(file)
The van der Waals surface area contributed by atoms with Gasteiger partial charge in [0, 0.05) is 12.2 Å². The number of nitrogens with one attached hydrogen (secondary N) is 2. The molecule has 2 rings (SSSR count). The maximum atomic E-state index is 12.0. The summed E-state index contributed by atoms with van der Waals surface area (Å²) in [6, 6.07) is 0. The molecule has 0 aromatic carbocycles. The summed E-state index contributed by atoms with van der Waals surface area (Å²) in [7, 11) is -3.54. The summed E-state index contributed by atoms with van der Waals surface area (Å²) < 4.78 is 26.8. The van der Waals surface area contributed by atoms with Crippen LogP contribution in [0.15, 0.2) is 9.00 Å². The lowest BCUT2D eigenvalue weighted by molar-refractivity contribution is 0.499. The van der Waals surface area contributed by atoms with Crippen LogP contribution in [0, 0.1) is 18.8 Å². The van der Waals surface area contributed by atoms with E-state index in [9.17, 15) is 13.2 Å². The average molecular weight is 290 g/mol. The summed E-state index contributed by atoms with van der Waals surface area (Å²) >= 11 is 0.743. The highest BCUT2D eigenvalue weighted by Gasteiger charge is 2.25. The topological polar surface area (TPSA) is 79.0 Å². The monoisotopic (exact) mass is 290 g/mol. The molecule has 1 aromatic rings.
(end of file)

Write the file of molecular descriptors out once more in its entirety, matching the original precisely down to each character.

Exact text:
The van der Waals surface area contributed by atoms with Gasteiger partial charge in [0, 0.05) is 12.2 Å². The number of nitrogens with one attached hydrogen (secondary N) is 2. The molecule has 2 rings (SSSR count). The maximum atomic E-state index is 12.0. The summed E-state index contributed by atoms with van der Waals surface area (Å²) in [6, 6.07) is 0. The molecule has 0 aromatic carbocycles. The summed E-state index contributed by atoms with van der Waals surface area (Å²) in [7, 11) is -3.54. The summed E-state index contributed by atoms with van der Waals surface area (Å²) < 4.78 is 26.8. The van der Waals surface area contributed by atoms with Crippen LogP contribution in [0.15, 0.2) is 9.00 Å². The lowest BCUT2D eigenvalue weighted by molar-refractivity contribution is 0.499. The van der Waals surface area contributed by atoms with Crippen LogP contribution in [0, 0.1) is 18.8 Å². The van der Waals surface area contributed by atoms with E-state index in [9.17, 15) is 13.2 Å². The average molecular weight is 290 g/mol. The summed E-state index contributed by atoms with van der Waals surface area (Å²) >= 11 is 0.743. The highest BCUT2D eigenvalue weighted by Gasteiger charge is 2.25. The topological polar surface area (TPSA) is 79.0 Å². The monoisotopic (exact) mass is 290 g/mol. The molecule has 1 aromatic rings.